The Responsibility Of The Right Holders

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A large component of this involves identifying the responsibility of the right-holders (the Aboriginal People) and the duty-bearers (the Canadian government). Under s. 91(24) of the Constitution Act, 1967, the Canadian government has a fiduciary obligation to address First Nations safe drinking water. After years of pressure, the government proposed Bill S-11 in 2010 as a viable solution. Bill S-11 sought to address the issue of First Nations’ access to clean drinking water rights. Unfortunately, it was not passed. Recently, the Liberal government promised in its 2015 election campaign to ensure that First Nations had access to clean water. The current government should consider revisiting Bill S-11 and provide a clause that recognizes…show more content…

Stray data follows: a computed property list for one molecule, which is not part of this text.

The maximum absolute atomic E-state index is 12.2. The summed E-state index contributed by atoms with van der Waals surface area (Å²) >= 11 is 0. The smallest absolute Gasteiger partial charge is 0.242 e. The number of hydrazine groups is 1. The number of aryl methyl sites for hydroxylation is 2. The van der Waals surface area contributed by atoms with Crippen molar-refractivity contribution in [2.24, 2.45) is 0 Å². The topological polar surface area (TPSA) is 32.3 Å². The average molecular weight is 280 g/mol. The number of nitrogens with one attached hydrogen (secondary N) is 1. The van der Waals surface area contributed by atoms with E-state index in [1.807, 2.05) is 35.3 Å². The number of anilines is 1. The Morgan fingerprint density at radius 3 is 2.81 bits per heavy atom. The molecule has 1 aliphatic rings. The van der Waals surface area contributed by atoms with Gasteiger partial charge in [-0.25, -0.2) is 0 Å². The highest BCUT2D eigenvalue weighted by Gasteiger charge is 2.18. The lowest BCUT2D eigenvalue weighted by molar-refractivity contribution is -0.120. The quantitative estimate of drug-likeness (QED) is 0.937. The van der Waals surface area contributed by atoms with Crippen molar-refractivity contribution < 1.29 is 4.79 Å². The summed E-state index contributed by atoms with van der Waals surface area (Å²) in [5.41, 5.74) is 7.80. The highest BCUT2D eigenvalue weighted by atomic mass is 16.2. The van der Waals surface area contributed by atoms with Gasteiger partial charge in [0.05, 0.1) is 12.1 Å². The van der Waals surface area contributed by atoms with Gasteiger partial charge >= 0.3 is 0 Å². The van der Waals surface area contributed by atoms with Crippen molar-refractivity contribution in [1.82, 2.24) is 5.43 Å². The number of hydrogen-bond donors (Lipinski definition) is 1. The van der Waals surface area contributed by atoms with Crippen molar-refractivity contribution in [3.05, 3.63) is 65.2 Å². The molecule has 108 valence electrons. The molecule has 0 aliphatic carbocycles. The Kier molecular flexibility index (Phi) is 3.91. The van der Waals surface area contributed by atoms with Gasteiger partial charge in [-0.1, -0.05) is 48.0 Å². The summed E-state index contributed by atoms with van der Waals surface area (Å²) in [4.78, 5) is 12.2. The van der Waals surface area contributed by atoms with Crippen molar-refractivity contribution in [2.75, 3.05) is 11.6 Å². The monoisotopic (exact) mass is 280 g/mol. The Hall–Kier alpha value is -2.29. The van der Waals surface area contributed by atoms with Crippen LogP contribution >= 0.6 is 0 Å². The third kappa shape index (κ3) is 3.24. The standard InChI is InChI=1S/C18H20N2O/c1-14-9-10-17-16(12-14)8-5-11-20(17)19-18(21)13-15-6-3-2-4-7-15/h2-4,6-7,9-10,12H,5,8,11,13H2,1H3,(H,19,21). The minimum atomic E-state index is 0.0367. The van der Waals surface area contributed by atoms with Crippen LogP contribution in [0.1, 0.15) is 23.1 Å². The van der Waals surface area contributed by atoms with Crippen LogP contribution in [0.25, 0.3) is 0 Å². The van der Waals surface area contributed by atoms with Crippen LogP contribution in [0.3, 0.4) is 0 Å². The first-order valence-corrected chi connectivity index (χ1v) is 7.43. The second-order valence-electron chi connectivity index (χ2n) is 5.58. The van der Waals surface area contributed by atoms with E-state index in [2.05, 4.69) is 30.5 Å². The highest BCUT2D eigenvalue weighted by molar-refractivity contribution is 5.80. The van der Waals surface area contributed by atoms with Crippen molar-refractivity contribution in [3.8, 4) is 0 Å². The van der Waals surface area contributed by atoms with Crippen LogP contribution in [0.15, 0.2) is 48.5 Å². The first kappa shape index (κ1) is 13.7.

These streams are believed to operate independently from one another; however, all three streams need to connect in order for a policy change to emerge. Fundamentally, the policy streams model focuses on the importance of timing and the actions that influence policy actions. In addition, these streams are supported through the actions of lobbyists and interest groups. The streams model can be used to explain how the timing was right for the Liberal government to enact the policy that would ensure Aboriginal people had the right to quality water in their communities through the passage of Bill S-11. When the problem, policy and political streams align, it creates what is known to be a “window of opportunity.” Kingdon defined the policy window as “an opportunity” that allows advocates to bring their problems to the government’s attention. The window of opportunity opens up at a specific time for a specific policy when the three separate streams of problems, policies and politics come together.” In regards to First Nations’ right to water, the window of opportunity is present for the current government to draft and pass a legislation that recognizes and ensure that Aboriginal people have their right to quality water is upheld by the government. The Grassy Narrows mercury poisoning opened a window of policy opportunity for the Canadian government to acknowledge that there is a problem that needs to be
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